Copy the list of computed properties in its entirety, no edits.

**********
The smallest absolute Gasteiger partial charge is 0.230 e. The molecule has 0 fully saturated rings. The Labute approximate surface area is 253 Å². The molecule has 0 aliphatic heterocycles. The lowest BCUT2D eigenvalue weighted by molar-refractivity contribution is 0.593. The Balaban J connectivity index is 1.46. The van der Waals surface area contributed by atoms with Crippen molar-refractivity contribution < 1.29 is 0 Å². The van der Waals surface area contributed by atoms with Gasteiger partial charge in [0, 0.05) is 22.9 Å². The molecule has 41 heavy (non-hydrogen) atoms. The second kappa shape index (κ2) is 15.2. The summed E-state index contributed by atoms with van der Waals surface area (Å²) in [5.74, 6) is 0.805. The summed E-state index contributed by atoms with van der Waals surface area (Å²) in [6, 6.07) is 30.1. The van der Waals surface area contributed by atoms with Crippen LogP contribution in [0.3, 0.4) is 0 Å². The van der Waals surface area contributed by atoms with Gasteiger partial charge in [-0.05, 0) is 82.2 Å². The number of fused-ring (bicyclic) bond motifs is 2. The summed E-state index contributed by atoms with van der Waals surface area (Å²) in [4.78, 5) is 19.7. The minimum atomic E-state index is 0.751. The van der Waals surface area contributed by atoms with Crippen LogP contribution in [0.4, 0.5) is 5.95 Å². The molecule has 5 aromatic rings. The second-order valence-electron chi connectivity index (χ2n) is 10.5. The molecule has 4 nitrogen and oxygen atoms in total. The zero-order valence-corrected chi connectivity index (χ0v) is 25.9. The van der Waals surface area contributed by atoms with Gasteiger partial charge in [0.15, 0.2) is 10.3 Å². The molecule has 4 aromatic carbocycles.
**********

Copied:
The smallest absolute Gasteiger partial charge is 0.230 e. The molecule has 0 fully saturated rings. The Labute approximate surface area is 253 Å². The molecule has 0 aliphatic heterocycles. The lowest BCUT2D eigenvalue weighted by molar-refractivity contribution is 0.593. The Balaban J connectivity index is 1.46. The van der Waals surface area contributed by atoms with Crippen molar-refractivity contribution < 1.29 is 0 Å². The van der Waals surface area contributed by atoms with Gasteiger partial charge in [0, 0.05) is 22.9 Å². The molecule has 41 heavy (non-hydrogen) atoms. The second kappa shape index (κ2) is 15.2. The summed E-state index contributed by atoms with van der Waals surface area (Å²) in [5.74, 6) is 0.805. The summed E-state index contributed by atoms with van der Waals surface area (Å²) in [6, 6.07) is 30.1. The van der Waals surface area contributed by atoms with Crippen LogP contribution in [0.3, 0.4) is 0 Å². The van der Waals surface area contributed by atoms with Gasteiger partial charge in [-0.05, 0) is 82.2 Å². The number of fused-ring (bicyclic) bond motifs is 2. The summed E-state index contributed by atoms with van der Waals surface area (Å²) in [4.78, 5) is 19.7. The minimum atomic E-state index is 0.751. The van der Waals surface area contributed by atoms with Crippen LogP contribution in [0.4, 0.5) is 5.95 Å². The molecule has 5 aromatic rings. The second-order valence-electron chi connectivity index (χ2n) is 10.5. The molecule has 4 nitrogen and oxygen atoms in total. The zero-order valence-corrected chi connectivity index (χ0v) is 25.9. The van der Waals surface area contributed by atoms with Gasteiger partial charge in [0.15, 0.2) is 10.3 Å². The molecule has 4 aromatic carbocycles.